The system of fining councils for the delayed discharge of older
people from hospital could be applied to mental health and
community settings, the government has said, writes
A response from the Treasury to a report from the public
accounts committee (PAC), which was published in September, said
that there has been a reduction in the number and length of delays
in hospitals over the past two years.
But in answer to criticisms about delays occurring in the
discharge of patients in community and mental health settings, the
latest report also advises that “there is nothing to prevent
assessment and discharge notifications for acute care patients also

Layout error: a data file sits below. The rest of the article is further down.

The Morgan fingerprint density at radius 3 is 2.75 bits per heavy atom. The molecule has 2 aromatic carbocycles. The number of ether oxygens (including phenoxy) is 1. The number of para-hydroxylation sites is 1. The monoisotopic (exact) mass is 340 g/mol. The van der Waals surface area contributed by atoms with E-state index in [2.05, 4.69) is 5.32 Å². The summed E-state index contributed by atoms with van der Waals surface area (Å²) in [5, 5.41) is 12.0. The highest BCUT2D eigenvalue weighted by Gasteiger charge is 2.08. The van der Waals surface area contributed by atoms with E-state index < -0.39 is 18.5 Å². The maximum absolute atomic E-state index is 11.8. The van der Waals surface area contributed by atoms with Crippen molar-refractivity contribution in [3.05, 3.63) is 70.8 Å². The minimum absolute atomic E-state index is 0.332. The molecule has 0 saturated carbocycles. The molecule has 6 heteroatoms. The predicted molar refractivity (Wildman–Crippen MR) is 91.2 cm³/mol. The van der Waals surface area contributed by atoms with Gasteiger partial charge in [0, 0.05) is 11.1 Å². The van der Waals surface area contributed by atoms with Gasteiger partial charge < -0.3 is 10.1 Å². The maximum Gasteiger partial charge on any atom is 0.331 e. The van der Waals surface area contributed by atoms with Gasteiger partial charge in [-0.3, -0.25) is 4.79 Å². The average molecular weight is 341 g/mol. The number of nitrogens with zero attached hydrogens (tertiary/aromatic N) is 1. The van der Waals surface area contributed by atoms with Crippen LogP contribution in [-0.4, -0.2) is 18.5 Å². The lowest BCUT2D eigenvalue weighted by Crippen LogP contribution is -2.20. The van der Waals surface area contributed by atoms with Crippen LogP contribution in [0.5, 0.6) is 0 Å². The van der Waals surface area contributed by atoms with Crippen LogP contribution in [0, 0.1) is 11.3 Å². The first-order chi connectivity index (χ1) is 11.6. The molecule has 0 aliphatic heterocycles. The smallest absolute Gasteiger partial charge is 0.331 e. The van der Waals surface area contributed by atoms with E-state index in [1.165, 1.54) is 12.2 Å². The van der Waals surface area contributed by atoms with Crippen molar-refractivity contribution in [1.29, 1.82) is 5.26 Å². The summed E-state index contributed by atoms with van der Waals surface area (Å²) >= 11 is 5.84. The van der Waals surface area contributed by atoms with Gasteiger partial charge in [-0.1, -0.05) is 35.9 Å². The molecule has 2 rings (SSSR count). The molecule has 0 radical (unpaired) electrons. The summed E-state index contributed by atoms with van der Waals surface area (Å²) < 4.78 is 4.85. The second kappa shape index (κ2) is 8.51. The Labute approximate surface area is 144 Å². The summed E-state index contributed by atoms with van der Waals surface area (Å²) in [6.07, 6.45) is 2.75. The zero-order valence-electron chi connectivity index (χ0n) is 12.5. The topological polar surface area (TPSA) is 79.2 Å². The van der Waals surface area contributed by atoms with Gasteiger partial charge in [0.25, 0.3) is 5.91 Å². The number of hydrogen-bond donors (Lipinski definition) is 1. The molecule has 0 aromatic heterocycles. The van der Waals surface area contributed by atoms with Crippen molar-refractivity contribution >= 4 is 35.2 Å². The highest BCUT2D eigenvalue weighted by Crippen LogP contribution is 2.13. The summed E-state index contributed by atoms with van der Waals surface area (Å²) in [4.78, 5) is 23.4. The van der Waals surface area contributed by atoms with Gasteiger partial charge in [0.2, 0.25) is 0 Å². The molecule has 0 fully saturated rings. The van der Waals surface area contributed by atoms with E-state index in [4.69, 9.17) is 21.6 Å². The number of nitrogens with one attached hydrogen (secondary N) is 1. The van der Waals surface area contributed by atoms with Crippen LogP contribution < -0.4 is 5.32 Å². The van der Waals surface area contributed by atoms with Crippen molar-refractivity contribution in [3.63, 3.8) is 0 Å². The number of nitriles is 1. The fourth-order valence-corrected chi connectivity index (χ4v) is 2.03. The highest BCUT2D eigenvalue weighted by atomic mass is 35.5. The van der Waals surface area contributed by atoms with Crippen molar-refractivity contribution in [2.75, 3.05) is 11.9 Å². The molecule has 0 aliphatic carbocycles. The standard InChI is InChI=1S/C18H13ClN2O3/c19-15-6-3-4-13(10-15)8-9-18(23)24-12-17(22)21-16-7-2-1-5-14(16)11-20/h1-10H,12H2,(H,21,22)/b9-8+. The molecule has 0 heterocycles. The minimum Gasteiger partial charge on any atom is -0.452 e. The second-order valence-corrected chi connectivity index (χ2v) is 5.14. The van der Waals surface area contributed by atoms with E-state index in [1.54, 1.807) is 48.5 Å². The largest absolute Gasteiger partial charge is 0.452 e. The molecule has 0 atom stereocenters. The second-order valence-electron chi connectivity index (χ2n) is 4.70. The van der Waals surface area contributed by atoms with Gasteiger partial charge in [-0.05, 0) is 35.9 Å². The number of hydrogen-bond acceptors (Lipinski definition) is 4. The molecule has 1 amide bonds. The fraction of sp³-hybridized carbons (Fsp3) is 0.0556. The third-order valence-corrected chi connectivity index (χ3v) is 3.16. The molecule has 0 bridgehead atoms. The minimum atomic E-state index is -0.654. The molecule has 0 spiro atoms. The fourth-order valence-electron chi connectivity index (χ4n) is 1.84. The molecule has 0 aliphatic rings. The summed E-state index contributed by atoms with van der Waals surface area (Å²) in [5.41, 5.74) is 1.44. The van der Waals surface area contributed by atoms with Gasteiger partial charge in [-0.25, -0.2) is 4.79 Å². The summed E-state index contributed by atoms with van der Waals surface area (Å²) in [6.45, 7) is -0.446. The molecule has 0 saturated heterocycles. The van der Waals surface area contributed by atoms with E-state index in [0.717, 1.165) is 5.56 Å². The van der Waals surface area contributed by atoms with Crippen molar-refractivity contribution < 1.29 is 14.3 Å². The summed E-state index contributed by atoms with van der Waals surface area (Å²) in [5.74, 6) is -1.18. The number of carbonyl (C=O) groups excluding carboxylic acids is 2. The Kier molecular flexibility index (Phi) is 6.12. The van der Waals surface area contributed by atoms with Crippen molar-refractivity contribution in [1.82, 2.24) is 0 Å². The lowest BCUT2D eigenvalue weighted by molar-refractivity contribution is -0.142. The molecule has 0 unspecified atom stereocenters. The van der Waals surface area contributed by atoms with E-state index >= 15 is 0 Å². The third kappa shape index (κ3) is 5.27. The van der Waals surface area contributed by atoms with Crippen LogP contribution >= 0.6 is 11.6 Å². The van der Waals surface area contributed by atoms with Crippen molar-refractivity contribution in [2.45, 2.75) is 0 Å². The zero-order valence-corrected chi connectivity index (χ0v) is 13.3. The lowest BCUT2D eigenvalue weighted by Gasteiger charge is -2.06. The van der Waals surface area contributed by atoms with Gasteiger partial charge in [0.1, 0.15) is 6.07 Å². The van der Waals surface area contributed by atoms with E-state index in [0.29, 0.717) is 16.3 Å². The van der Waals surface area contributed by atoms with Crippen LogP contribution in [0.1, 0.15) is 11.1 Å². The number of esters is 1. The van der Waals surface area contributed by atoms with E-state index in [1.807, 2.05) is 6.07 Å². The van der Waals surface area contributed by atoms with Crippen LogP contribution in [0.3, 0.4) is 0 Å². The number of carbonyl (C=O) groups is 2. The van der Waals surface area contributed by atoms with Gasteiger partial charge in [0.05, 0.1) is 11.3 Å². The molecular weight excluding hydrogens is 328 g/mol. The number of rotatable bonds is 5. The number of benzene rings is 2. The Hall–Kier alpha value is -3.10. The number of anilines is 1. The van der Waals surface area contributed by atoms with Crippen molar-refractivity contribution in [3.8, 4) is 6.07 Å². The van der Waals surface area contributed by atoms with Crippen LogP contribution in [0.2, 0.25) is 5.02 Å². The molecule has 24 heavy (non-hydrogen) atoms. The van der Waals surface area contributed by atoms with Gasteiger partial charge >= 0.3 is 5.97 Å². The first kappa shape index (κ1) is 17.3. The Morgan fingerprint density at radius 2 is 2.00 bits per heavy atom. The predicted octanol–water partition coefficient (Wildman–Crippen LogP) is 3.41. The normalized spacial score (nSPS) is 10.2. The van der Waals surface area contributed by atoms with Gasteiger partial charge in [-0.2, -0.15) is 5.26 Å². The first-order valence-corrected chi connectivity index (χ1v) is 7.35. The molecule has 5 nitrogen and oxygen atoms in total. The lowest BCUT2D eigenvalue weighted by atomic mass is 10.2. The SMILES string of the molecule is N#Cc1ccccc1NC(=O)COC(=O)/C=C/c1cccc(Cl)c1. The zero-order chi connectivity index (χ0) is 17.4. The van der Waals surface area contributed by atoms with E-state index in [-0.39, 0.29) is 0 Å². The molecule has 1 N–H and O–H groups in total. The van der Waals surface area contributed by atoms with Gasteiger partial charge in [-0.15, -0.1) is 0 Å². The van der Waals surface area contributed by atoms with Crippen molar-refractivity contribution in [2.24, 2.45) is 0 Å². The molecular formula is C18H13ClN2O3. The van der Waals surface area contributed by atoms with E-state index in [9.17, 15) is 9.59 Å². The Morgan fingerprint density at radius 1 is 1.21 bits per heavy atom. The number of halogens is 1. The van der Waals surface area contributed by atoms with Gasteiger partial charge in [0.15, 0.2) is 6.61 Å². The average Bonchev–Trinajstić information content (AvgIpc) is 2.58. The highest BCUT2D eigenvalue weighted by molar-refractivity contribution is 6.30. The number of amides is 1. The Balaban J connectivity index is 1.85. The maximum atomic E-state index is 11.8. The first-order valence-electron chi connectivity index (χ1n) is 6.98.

being extended to cover other care settings”.
It continues: “Delays in other settings will also benefit
from improved discharge co-ordination, leading to improved
integration between services.”
In October new legislation came into effect in a shadow form to
make hospitals notify social services departments of patients who
may need social care on discharge. From 5 January, social services
departments will be charged £100 a day (or £120 in London
and the south east) if they fail to arrange care packages for
patients assessed as needing one within two days of
But earlier this year parliament voted to exclude mental health
from the scope of the legislation.